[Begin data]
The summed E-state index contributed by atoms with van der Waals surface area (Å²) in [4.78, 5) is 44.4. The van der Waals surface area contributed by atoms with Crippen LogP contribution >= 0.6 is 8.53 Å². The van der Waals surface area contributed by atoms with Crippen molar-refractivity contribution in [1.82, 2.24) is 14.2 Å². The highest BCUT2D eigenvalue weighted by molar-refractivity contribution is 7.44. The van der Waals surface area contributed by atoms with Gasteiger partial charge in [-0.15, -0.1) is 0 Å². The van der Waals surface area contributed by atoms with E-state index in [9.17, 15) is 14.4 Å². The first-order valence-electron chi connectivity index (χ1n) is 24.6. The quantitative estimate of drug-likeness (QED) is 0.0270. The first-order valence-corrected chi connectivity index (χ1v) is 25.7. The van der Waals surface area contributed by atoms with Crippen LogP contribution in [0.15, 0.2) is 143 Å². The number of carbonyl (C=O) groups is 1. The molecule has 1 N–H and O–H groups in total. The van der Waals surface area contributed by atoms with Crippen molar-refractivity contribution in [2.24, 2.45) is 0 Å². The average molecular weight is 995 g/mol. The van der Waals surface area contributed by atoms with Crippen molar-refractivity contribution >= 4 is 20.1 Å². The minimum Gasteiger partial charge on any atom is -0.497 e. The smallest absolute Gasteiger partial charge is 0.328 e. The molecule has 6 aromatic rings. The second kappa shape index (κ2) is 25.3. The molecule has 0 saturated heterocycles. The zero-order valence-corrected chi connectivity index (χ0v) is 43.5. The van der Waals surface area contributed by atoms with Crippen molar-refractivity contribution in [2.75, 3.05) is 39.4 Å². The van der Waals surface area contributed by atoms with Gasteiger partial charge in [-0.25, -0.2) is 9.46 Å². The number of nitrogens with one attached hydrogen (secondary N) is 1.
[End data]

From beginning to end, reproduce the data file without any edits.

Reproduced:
The summed E-state index contributed by atoms with van der Waals surface area (Å²) in [4.78, 5) is 44.4. The van der Waals surface area contributed by atoms with Crippen LogP contribution >= 0.6 is 8.53 Å². The van der Waals surface area contributed by atoms with Crippen molar-refractivity contribution in [1.82, 2.24) is 14.2 Å². The highest BCUT2D eigenvalue weighted by molar-refractivity contribution is 7.44. The van der Waals surface area contributed by atoms with Gasteiger partial charge in [-0.15, -0.1) is 0 Å². The van der Waals surface area contributed by atoms with E-state index in [9.17, 15) is 14.4 Å². The first-order valence-electron chi connectivity index (χ1n) is 24.6. The quantitative estimate of drug-likeness (QED) is 0.0270. The first-order valence-corrected chi connectivity index (χ1v) is 25.7. The van der Waals surface area contributed by atoms with Crippen LogP contribution in [0.15, 0.2) is 143 Å². The number of carbonyl (C=O) groups is 1. The molecule has 1 N–H and O–H groups in total. The van der Waals surface area contributed by atoms with Crippen molar-refractivity contribution in [2.24, 2.45) is 0 Å². The average molecular weight is 995 g/mol. The van der Waals surface area contributed by atoms with Crippen molar-refractivity contribution >= 4 is 20.1 Å². The minimum Gasteiger partial charge on any atom is -0.497 e. The smallest absolute Gasteiger partial charge is 0.328 e. The molecule has 6 aromatic rings. The second kappa shape index (κ2) is 25.3. The molecule has 0 saturated heterocycles. The zero-order valence-corrected chi connectivity index (χ0v) is 43.5. The van der Waals surface area contributed by atoms with Crippen molar-refractivity contribution in [2.75, 3.05) is 39.4 Å². The van der Waals surface area contributed by atoms with Gasteiger partial charge in [-0.25, -0.2) is 9.46 Å². The number of nitrogens with one attached hydrogen (secondary N) is 1.